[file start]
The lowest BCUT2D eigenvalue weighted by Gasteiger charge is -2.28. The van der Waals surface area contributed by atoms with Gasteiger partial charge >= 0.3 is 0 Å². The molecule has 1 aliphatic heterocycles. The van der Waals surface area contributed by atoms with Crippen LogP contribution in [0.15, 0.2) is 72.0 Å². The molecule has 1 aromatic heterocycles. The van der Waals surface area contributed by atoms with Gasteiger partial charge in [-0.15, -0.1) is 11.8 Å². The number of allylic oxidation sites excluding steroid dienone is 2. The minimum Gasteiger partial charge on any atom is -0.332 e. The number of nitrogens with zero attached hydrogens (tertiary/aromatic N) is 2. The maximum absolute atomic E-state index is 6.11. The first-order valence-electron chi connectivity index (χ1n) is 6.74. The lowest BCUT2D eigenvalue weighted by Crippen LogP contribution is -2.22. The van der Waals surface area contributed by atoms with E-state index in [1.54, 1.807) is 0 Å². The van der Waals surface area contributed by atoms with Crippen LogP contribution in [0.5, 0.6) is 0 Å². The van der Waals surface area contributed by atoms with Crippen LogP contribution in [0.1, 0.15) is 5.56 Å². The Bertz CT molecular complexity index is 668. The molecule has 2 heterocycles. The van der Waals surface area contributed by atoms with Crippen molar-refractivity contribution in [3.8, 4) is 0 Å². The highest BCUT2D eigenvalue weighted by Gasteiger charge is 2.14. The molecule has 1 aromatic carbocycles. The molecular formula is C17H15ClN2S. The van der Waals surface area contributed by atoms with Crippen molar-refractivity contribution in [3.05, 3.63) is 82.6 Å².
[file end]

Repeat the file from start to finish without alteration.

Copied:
The lowest BCUT2D eigenvalue weighted by Gasteiger charge is -2.28. The van der Waals surface area contributed by atoms with Gasteiger partial charge >= 0.3 is 0 Å². The molecule has 1 aliphatic heterocycles. The van der Waals surface area contributed by atoms with Crippen LogP contribution in [0.15, 0.2) is 72.0 Å². The molecule has 1 aromatic heterocycles. The van der Waals surface area contributed by atoms with Gasteiger partial charge in [-0.15, -0.1) is 11.8 Å². The number of allylic oxidation sites excluding steroid dienone is 2. The minimum Gasteiger partial charge on any atom is -0.332 e. The number of nitrogens with zero attached hydrogens (tertiary/aromatic N) is 2. The maximum absolute atomic E-state index is 6.11. The first-order valence-electron chi connectivity index (χ1n) is 6.74. The lowest BCUT2D eigenvalue weighted by Crippen LogP contribution is -2.22. The van der Waals surface area contributed by atoms with E-state index in [1.54, 1.807) is 0 Å². The van der Waals surface area contributed by atoms with Crippen LogP contribution in [0.5, 0.6) is 0 Å². The van der Waals surface area contributed by atoms with Crippen LogP contribution in [0.1, 0.15) is 5.56 Å². The Bertz CT molecular complexity index is 668. The molecule has 2 heterocycles. The van der Waals surface area contributed by atoms with Crippen molar-refractivity contribution in [3.8, 4) is 0 Å². The highest BCUT2D eigenvalue weighted by Gasteiger charge is 2.14. The molecule has 1 aromatic carbocycles. The molecular formula is C17H15ClN2S. The van der Waals surface area contributed by atoms with Crippen molar-refractivity contribution in [3.05, 3.63) is 82.6 Å².